Open spaces

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Open spaces, Green spaces, Parks, Urban lungs, Natural environment, land use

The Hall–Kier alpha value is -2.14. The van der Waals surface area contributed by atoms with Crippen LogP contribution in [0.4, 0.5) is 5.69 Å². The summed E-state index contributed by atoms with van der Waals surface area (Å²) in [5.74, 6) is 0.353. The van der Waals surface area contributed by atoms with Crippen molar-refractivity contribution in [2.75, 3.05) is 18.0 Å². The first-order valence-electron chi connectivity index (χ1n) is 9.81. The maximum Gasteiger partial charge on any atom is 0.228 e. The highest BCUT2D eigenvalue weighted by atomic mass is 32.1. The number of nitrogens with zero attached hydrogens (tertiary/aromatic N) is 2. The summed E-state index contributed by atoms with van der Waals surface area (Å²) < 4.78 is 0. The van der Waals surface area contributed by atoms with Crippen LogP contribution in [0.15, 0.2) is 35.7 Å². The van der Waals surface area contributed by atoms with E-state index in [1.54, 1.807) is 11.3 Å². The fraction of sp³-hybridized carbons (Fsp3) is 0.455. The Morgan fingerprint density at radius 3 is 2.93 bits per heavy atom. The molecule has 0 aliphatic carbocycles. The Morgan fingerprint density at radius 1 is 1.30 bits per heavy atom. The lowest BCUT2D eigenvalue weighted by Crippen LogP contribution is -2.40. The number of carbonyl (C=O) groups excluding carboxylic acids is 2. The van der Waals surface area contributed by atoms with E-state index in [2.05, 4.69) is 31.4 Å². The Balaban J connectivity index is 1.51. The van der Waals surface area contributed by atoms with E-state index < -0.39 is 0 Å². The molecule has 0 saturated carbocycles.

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<ul><li> 1. Open SpacesPresented by:Prakash AryalSPRING Programme 2013/2014School of Urban and Regional PlanningUniversity of the Philippines Diliman, Quezon Cityhttp://www.flickr.com/photos/72636446@N00/3034437925/sizes/z/in/photostream/http://en.wikipedia.org/wiki/File:ATL_HQ.JPGhttp://growingupfortcollins.com/river-bluffs-open-space/</li></ul> <p> 2. Presentation Outline What is Open Space? Different types of open spaces Its functions and uses Benefits and values of having open spaces How can we preserve open spaces Open space planning in The Philippines Summary 3. What it is? Land or open surface open to sky ! Surface not covered by impermeable surface!Characteristic Relatively free from development Vegetated to provide visual contrast to man madeenvironment It is much more than a leftover category of land.Source: Rye, R.D., 1998Open Spaces 4. Open SpacesWhat it is?...Physically, Open space is described as - Land not intensively developed for residential,commercial, industrial or institutional uses. Public or privately held land. Agricultural lands and forests. Undeveloped shorelines and scenic lands Public parks and preserves. Water bodies, wetlands, streams, floodplains.Source: H. Clough &amp; Associates LLP,2007 5. Open SpacesOpen Spaces contains one or more of the followings- Rural landscape Ecological and environmentally sensitive areas Recreation areas TrailsSource: H. Clough &amp; Associates LLP,2007 6. Ian McHarg,1967 identified 8 important typesof open space Surface water Marshes Flood plains Aquifers Aquifers recharge areas Steep lands Prime agriculture land Urban forest and wood landsSource: McHarg, L. I. (1967). 7. Types of Open spaces..A. Utility Open SpacesB. General open spacesC. Corridor open spaceD. Multi use open spaceSource: Rye, R.D., 1998 8. Types of Open spaces..A. Utility Open Spacesi. Resource lands- for production and extraction, eg.Forests, grazing areas, lakes and rivers for water supplyii. Urban utility space- Dam sites, reservoir, land fills,waste disposal area, treatment facilitiesiii. Flood control and drainage- flood plain, flood banks,watershed, drainage ways etc.iv. Reserves and preserves- forest, area for wildlife, landsfor future expansion etc.Source: Rye, R.D., 1998 9. Types of Open spacesB. General open spacesi. Wilderness areas- Scenic &amp; ecological values etc.ii. Protected areas- controlled for development, coastlineand shore areas etc.iii. Natural parks- National parks, forests, city parks etc.iv. Urban parks- Zoos, botanical garden, urban forest, waterbodies, amphitheater etc.v. Recreational areas- golf courses, play grounds,swimming pools, picnic area etc.vi. Urban development open spaces- Green belts, setbacksand open space around buildings etc.Source: Rye, R.D., 1998 10. Types of Open spacesC. Corridor open space- Right of way spaces ofhighway, streets etc.D. Multi use open space- Campuses, private clubs withrecreation facilities, cemeteries &amp; garden areas etc.Source: Rye, R.D., 1998 11. Function of open spaceAdequate open space is vital for proper functioning ofurban system.Functions To give structure, shape and form to the city. To provide space needed for recreation, preservescenic value, protect watershed, aquifers, naturalhabitats, flora and fauna and provide naturaldrainageSource: Rye, R.D., 1998 12. Benefits of open spaceA. Social benefits Interaction between man and nature, enjoyment,recreation etc.B. Aesthetic benefits Preserve natural beauty, improve ugliness, bufferingunpleasant view and disturbing spaces, visual relieffrom manmade cityscapes.C. Psychological Maintain emotional well beingSource: Rye, R.D., 1998 13. Benefits of open spaceD. Economic Spatial improvement are linked to cities economicfuture through development.E. Structuring development Buffer between conflicting land useF. Ecological process Adequate amount of carefully located spaces arenecessary for the improved management and use ofour essential natural resources, air and waterSource: Rye, R.D., 1998 14. The Value of Open Space There is value to preserving most types of openspace land uses, but the values tend to vary widelywith the size of the area, the proximity of the openspace to residences, the type of open space, and themethod of analysis. Both publicly held and privately held lands canprovide open space benefits, but because peoplewho do not directly own the land still enjoy thebenefits, open space is likely to be underprovided bythe private sector.Source: H. Clough &amp; Associates LLP,2007 15. The Value of Open Space Beyond the benefits to private land owners Open spaceprovides a range of benefits to citizens of a community Parks and natural areas -recreation; wetlands and forests supply storm-water drainage andwildlife habitat; farms and forests provide aesthetic benefits tosurrounding residents. And in rapidly growing urban and suburban areas, anypreserved land can offer relief from congestion andother negative effects of development.Source: H. Clough &amp; Associates LLP,2007 16. The Value of Open Space It also depends on the size and location of open spaces.(Small fragment open space or large open space in distant location.) use value- the benefit is related to seeing or using the openspace. ( such as having a pleasant view, experiencing improved water quality, orhaving increased opportunity for viewing wildlife.) direct use of the open space (without knowing that open space exists-alsocalled passive use values) People may get utility, or satisfaction, from knowing thatfarms on the periphery of an urban area exist as they havefor generations. 17. How can we preserve open spacesSituation Open spaces are competing with urban growth andare on the losing ends The first one sacrificing for development is openspaces Perception that open spaces like public parks do notproduce economic benefits Open spaces shouldnt be thought as residual spaces.Source: Rye, R.D., 1998 18. How can we preserve open spaces Economic efficiency is also necessary, analysis isneeded whether to invest on forest land, wet land oragriculture which is important? Target most valuableparcels so state and local governments, andconservation organizations, must figure out how much land to target for preservation,whether that land should be in private or publicownership where open space should be located, and whattypes of open space farms, forests, wetlands,parks, etc. are the most desirable.Source: H. Clough &amp; Associates LLP,2007 19. Open space planning in philippines Functional open space- an important elementof CLUP Functional open spaces are lands that aredeliberately kept in their open character for theircontribution towards maintaining the amenityvalue of the environment.Local open space (LGUs are responsible to manage)- Communal forests, river banks, prime agriculturallands, historical sites, environmentally critical andhazardous areas could form part of open space.Source: Serote, 2004 20. Open space planning in philippines Protected areas are part of the open spacesystem. NIPAS protected areas are: Strict nature reserve Natural park Natural environment Wildlife sanctuary Protected landscape or seascape Resource reserve Natural biotic area Other categories established by national andinternational agreementsSource: Serote, 2004 21. Source: Serote, 2004Other protected areas are:1. Non-NIPAS Categories Second growth forest (&gt;1000m &amp;&gt;50% slope) Mangroves and fish sanctuaries Buffer strips along river banks in forest, agricultural land,urban area etc.2. Environmentally constrained areas Areas prone to weather and water related hazards,vulnerable to earthquake-induced hazards, affected byvolcanic hazards and areas subject to erosion3. Protected agricultural areas4. Others Water sheds for domestic water supply source, Historicsites, Utility easements, Visual corridors with high aestheticvalues, Geothermal reserves 22. Environment and Natural Resources- Sectors andSub sectors for Ecological Profilinga. Landsi. Public landsii. Private landsiii. Ancestral domainb. Forest landsi. Protection forestii. Production forestc. Mineral landsi. Metallic mineral landsii. Non- metallic minerallandsd. Park , wild life and otherreservationse. Water resourcesi. Fresh waterii. Marine waterf. Air qualityg. Waste management areasi. Solidii. Liquidiii. Toxic and hazardousSource: DILG, 2008 23. Open SpaceSummary It is more than residual land. It is not physically intensively developed and can bepublic and private. Regardless of the ownership of the land almost everyone can benefit from the open space Adequate open space is vital for the functioning ofurban system Planning and regulatory framework of the Philippineshave given emphasis on conserving and protectingvarious types of open spaces. 24. We are crushing ourselves by crushingopen spacesStart planning by respecting the valueof open space! 25. Thank you!ReferencesM. Connell Virginia and W. Margaret, 2005, THE VALUE OF OPENSPACE: EVIDENCE FROM STUDIES OF NONMARKET, Resources for theFutureClough Harbour &amp; Associates LLP,2007, Natural resources and openspaces conservation plan, Town of halfmoon, Saratoga County, New YorkMcHarg, L. I. (1967). Design with Nature. New York: AmericanMuseum of Natural History.Rye, R. D., Open spaces Development Plan of Quezon City,1998, MAThesis, School of Urban and Regional Planning, UP, DilimanRationalizing Local Planning System, A source book (2008) 1stedition, Department of interior and local government, Bureau of LocalGovernment DevelopmentSerote, E.M., Property, Patrimony &amp; Territory, 2004, Foundations ofLand Use Planning in the Philippines, SURP-UPPDRF, UP, Quezon city </p>